What makes a great teacher?

One of the greatest gifts I have received in my life has been the opportunity to experience truly inspiring teaching. The major influence during my childhood years was my violin teacher, Betty Haag, who set the standard for unrelenting dedication to inspiring individuals to reach their highest potential. Since then, I have always been aware when I’ve encountered great mentors, who have that rare combination of expert skills and a willingness to share growth opportunities with others. Two people that I would also classify as great mentors to me during my adult life have been Dr. David H. Sachs, Director of the Transplantation Biology Research Center at Massachusetts General Hospital, whom I knew throughout my four years at Harvard; and Loyal Wilson, Founder and Managing Director of Primus Venture Partners, who took a chance on me and gave me a huge opportunity in the venture capital industry.

Here are some of my thoughts on the ingredients for a great teacher or mentor (in any subject):

  1. Passionate, infectious enthusiasm for the subject. This is the kind of enthusiasm that leads a teacher to have an appetite for constantly learning more about their own subject, and about the art of teaching it to others. It also carries through in their body language before their students. When great teachers truly love a subject, they will share the joy of their students when they succeed in learning.
  2. Genuine desire to see others experience success in the subject. While some teachers may appear “tough” for the sake of belittling others and reinforcing their own egos, the great teachers are tough because they want their students to put their best effort forward, for the sake of experiencing their own authentic success. Great teachers know what the light is at the “end of the tunnel” of earnest effort, and will not let their students settle for less. Great teachers recognize that while they cannot guarantee a particular level of achievement or outcome for any student, they can constantly guide each student to stay on a path that will make their highest goals possible to achieve.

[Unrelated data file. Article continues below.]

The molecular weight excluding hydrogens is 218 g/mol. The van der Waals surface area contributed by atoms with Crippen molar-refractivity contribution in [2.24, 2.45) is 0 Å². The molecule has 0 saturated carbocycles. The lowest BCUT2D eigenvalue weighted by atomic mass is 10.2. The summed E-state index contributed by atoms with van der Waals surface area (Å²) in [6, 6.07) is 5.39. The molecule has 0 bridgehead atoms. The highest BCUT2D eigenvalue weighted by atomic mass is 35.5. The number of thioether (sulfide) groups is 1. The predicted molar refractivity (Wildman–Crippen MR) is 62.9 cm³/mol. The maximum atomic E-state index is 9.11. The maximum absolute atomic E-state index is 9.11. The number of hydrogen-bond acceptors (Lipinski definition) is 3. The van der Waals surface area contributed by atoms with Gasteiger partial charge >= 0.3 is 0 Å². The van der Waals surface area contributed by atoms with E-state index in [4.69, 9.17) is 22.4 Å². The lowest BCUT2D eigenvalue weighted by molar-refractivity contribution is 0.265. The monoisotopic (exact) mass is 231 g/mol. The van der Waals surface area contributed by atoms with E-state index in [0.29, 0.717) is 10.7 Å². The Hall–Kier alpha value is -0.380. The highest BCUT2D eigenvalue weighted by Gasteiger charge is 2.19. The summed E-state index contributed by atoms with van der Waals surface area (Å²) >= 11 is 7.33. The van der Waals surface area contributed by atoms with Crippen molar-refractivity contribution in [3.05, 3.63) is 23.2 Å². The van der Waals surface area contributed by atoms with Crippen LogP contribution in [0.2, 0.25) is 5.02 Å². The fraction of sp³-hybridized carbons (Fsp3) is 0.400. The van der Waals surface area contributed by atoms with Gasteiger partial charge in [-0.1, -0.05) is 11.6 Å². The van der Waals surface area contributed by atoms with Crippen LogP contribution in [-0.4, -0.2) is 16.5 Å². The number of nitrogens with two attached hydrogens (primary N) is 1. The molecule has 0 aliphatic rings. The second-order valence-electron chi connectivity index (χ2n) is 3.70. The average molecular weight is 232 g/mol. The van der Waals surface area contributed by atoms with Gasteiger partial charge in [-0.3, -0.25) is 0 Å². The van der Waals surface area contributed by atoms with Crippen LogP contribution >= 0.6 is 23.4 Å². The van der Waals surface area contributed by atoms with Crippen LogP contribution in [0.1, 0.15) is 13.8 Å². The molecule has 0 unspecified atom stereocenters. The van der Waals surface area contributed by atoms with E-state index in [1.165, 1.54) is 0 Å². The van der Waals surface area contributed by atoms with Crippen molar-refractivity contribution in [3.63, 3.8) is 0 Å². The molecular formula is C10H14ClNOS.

3. Experience having applied their knowledge in a relevant setting. I believe what separates great teachers from most others is their ability, through their own life experience, to place their guidance in a relevant context for their students. For violin performance, this means great teachers have had their own experience performing during their lifetimes. When great teachers tell you how to prepare for an event like a public performance, they know all the things you may encounter – nervousness, excitement, distraction, muscles that seemingly take on a life of their own – and therefore, what your practicing must prepare you for. For venture capital, it means a great mentor has been involved not only with hugely successful deals but also the failures, and knows the value of learning from both of these types of experiences.
  4. Belief in the limitlessness of human potential. I believe that great teachers are optimists to a fault. They are persistent motivators of people towards a common goal. They are creators and builders of their students’ innate beliefs about what is possible for themselves. They are guides for their students in creating an environment and mindset which enables them to expand as people. They are ultimately emotional and spiritual leaders of those who surround them.
  5. Intuitive ability to read emotions in others. Great teachers understand their students’ emotional cues and respond to these in their teaching tactics. This is probably why no book, video, or other static medium could ever substitute the unique relationship that develops between a student and a great teacher.

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